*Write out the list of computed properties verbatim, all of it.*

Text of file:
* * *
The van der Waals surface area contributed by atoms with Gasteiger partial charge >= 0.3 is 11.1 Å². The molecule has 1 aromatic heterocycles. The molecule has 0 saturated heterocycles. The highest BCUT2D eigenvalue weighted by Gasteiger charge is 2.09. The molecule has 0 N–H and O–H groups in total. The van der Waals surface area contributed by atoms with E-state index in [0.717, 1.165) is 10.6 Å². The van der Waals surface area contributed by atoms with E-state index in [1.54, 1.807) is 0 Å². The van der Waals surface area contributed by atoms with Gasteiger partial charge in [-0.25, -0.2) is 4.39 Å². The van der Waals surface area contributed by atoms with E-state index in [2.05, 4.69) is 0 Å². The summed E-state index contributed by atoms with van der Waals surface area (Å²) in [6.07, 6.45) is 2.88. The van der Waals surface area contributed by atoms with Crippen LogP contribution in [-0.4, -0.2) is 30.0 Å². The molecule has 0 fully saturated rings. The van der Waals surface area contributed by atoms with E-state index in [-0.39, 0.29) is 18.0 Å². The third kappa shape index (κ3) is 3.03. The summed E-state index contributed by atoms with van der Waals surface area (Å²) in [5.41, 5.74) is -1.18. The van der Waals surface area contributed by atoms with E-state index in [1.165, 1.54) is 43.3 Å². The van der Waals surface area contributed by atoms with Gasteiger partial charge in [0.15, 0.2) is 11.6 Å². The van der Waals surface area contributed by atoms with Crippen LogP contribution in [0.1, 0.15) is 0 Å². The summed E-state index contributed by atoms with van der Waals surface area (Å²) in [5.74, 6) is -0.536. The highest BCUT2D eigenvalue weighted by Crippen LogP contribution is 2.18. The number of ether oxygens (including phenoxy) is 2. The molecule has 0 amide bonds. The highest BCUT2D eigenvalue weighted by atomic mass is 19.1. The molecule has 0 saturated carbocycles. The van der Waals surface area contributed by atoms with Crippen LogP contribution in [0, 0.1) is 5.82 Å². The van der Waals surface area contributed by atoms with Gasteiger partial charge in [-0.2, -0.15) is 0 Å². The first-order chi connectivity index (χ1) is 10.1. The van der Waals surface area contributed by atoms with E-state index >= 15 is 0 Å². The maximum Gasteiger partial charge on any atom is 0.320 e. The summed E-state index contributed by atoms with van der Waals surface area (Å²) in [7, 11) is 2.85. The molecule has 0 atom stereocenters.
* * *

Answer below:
The van der Waals surface area contributed by atoms with Gasteiger partial charge >= 0.3 is 11.1 Å². The molecule has 1 aromatic heterocycles. The molecule has 0 saturated heterocycles. The highest BCUT2D eigenvalue weighted by Gasteiger charge is 2.09. The molecule has 0 N–H and O–H groups in total. The van der Waals surface area contributed by atoms with E-state index in [0.717, 1.165) is 10.6 Å². The van der Waals surface area contributed by atoms with E-state index in [1.54, 1.807) is 0 Å². The van der Waals surface area contributed by atoms with Gasteiger partial charge in [-0.25, -0.2) is 4.39 Å². The van der Waals surface area contributed by atoms with E-state index in [2.05, 4.69) is 0 Å². The summed E-state index contributed by atoms with van der Waals surface area (Å²) in [6.07, 6.45) is 2.88. The van der Waals surface area contributed by atoms with Crippen LogP contribution in [-0.4, -0.2) is 30.0 Å². The molecule has 0 fully saturated rings. The van der Waals surface area contributed by atoms with E-state index in [-0.39, 0.29) is 18.0 Å². The third kappa shape index (κ3) is 3.03. The summed E-state index contributed by atoms with van der Waals surface area (Å²) in [5.41, 5.74) is -1.18. The van der Waals surface area contributed by atoms with E-state index in [1.165, 1.54) is 43.3 Å². The van der Waals surface area contributed by atoms with Gasteiger partial charge in [0.15, 0.2) is 11.6 Å². The van der Waals surface area contributed by atoms with Crippen LogP contribution in [0.1, 0.15) is 0 Å². The summed E-state index contributed by atoms with van der Waals surface area (Å²) in [5.74, 6) is -0.536. The highest BCUT2D eigenvalue weighted by Crippen LogP contribution is 2.18. The number of ether oxygens (including phenoxy) is 2. The molecule has 0 amide bonds. The highest BCUT2D eigenvalue weighted by atomic mass is 19.1. The molecule has 0 saturated carbocycles. The van der Waals surface area contributed by atoms with Crippen LogP contribution in [0, 0.1) is 5.82 Å². The van der Waals surface area contributed by atoms with Gasteiger partial charge in [-0.2, -0.15) is 0 Å². The first-order chi connectivity index (χ1) is 10.1. The van der Waals surface area contributed by atoms with E-state index >= 15 is 0 Å². The maximum Gasteiger partial charge on any atom is 0.320 e. The summed E-state index contributed by atoms with van der Waals surface area (Å²) in [7, 11) is 2.85. The molecule has 0 atom stereocenters.